Eric Chiriga 9 January 2018
HARARE – Barely two months after President Emmerson Mnangagwa dramatically
succeeded long-ruling 93-year-old Robert Mugabe, the new dispensation has
made numerous pronouncements.
From giving looters of national resources a three-month ultimatum to
return the loot, to making moves to retire the old guard from civil
Even officials long-suspected of corruption and criminal abuse of office –
the likes of former Finance minister Ignatius Chombo et al – are facing
Apart from that, among the many moves, Mnangagwa and team also moved
swiftly to announce that they will revamp and do away with State
enterprises which have become nothing but parasites and a burden to the
They even engaged exiled Zimbabwean business people to chart ways of
jointly mending the broken economy.
Seems and sounds so refreshingly progressive.
But there was one recent pronouncement which made Zimbabweans fear a
repeat of the past – all talk and no action, and lack sincerity and
About a week ago, the Mnangagwa administration announced the scrapping of
maternity fees along with children aged five years and below getting
medical treatment for free.
To some, the policy could have sounded new, but it was not. Not at all.
And it disappointed many, in the know, long-suffering Zimbabweans who are
yearning for a different leadership approach.
They don’t want announcements, but action. During Mugabe’s 37-year rule,
free maternity service and medical attention for under-fives was
introduced. The policy was merely pronounced, without the necessary
administrative and statutory backing.
Typical of Mugabe’s government, the policy was populist, and highly-likely
announced without conducting the necessary consultation and research on
its feasibility, impact and consequences on the already struggling health
At the end the day, though noble – a significant number of the 14
million-plus population cannot afford medical insurance and have no safety
nets, the policy was not of much benefit. It merely became a populist
policy, which not only lacked sincerity and political will, but fluttered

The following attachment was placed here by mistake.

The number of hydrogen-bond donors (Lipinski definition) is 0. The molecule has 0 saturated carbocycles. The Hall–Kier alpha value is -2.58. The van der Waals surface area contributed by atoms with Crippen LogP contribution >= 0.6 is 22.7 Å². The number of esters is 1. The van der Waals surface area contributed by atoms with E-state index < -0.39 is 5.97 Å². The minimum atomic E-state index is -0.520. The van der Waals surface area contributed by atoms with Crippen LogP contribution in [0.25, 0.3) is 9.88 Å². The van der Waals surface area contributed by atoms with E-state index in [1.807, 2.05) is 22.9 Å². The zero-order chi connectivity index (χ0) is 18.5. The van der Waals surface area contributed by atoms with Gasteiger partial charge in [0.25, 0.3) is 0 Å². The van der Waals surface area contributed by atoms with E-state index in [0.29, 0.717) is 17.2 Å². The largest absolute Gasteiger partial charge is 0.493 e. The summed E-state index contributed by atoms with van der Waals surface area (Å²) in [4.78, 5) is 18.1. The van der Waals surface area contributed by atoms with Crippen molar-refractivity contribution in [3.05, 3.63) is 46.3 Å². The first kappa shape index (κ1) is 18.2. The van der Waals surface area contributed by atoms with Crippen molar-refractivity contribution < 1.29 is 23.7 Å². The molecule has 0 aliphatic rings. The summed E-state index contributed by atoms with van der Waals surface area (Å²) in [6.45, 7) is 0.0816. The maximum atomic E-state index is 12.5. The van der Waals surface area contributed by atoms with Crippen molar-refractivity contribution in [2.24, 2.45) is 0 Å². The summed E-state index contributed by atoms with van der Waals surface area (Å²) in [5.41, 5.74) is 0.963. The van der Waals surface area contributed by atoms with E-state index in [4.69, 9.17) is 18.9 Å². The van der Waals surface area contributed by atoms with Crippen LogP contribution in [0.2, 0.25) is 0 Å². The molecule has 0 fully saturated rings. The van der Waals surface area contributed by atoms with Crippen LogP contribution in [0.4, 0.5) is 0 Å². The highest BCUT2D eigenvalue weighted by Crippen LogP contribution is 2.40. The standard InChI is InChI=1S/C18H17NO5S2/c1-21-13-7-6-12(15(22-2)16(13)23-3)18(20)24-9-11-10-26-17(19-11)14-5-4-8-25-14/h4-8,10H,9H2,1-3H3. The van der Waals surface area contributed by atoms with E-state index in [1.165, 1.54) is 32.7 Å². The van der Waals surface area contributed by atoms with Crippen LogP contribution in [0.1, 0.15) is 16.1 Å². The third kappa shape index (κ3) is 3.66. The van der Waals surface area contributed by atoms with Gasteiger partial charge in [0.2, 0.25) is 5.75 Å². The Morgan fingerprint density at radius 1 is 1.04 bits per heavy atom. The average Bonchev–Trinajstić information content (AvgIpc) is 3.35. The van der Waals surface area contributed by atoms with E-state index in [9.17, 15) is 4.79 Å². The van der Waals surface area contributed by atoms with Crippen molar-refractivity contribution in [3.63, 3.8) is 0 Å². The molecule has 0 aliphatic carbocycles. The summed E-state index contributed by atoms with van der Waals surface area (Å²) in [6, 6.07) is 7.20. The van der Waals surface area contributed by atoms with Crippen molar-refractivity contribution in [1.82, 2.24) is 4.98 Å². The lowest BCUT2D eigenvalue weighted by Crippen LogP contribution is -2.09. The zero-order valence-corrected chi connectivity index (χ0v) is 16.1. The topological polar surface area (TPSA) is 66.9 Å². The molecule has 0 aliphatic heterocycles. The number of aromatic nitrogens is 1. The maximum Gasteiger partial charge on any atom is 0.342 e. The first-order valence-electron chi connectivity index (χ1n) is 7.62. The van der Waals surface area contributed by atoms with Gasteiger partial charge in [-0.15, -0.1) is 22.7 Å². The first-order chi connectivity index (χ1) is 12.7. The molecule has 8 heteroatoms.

the burdened crowds, then.
That is why there was outrage after the new government came to the people
announcing the same policy again. The people’s argument is simple.
Zimbabwe’s health sector, particularly public, is in the doldrums. The
public health sector has been grossly underfunded for years.
In the 2018 National Budget, government allocated a fraction of the $1
billion-plus desperately needed by the sector.
For years, donors and other well-wishers have always come to the rescue.
Due to the crippling challenges, public hospitals have been incapacitated,
forcing poor patients to turn to the private health institutions where
punitively steep fees turn them away.
According to health experts, the private health institutions cannot afford
to foot the costs incurred in providing free maternity and child care.
Though they charge unjustifiably high fees, in this case, they will need
some form of subsidy from government to cushion them.
And the government has no capacity to provide that. After considering all
this, one starts questioning whether government was well-meaning in
announcing the health policy yet again.
Zimbabweans – fed up of empty, unfulfilled and broken promises – strongly
feel focus ought to be on enforcement.
Due to lack of proper interrogation of policies – particularly their
feasibility and practicality – the poor have continued suffer. This has
made people very sceptical.
Just like on the threat to nab looters of national resources, it’s hard to
believe the culprits will be brought to book because in the past, many
threats were made, which saw even the establishment of the Zimbabwe
Anti-Corruption Corruption, but no prosecution was made.
And of course the many unfulfilled promises – creation of 2,2 million
jobs, housing for the low income earners and better minerals revenue
accountability – made in the much-hyped Zanu PF ZimAsset document, taught
many a lesson.
Free maternity and child care or not, it remains the same Zanu PF, and
people are expecting a totally different approach.